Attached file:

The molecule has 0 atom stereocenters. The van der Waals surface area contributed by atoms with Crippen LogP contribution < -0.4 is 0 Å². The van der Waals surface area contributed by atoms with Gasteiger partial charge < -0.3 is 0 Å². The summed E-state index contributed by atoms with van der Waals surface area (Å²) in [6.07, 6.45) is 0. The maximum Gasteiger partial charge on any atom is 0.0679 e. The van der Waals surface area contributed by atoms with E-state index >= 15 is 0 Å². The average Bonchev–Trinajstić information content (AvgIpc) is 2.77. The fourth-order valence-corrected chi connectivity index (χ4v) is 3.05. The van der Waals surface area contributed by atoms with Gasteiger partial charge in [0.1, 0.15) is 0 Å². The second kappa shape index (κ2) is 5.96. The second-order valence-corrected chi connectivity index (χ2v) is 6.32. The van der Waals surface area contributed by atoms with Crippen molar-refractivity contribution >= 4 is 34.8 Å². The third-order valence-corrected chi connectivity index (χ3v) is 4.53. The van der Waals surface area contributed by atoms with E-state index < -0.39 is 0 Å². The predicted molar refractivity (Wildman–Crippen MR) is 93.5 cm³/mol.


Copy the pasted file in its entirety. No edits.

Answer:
The molecule has 0 atom stereocenters. The van der Waals surface area contributed by atoms with Crippen LogP contribution < -0.4 is 0 Å². The van der Waals surface area contributed by atoms with Gasteiger partial charge < -0.3 is 0 Å². The summed E-state index contributed by atoms with van der Waals surface area (Å²) in [6.07, 6.45) is 0. The maximum Gasteiger partial charge on any atom is 0.0679 e. The van der Waals surface area contributed by atoms with E-state index >= 15 is 0 Å². The average Bonchev–Trinajstić information content (AvgIpc) is 2.77. The fourth-order valence-corrected chi connectivity index (χ4v) is 3.05. The van der Waals surface area contributed by atoms with Gasteiger partial charge in [0.1, 0.15) is 0 Å². The second kappa shape index (κ2) is 5.96. The second-order valence-corrected chi connectivity index (χ2v) is 6.32. The van der Waals surface area contributed by atoms with Crippen molar-refractivity contribution >= 4 is 34.8 Å². The third-order valence-corrected chi connectivity index (χ3v) is 4.53. The van der Waals surface area contributed by atoms with E-state index < -0.39 is 0 Å². The predicted molar refractivity (Wildman–Crippen MR) is 93.5 cm³/mol.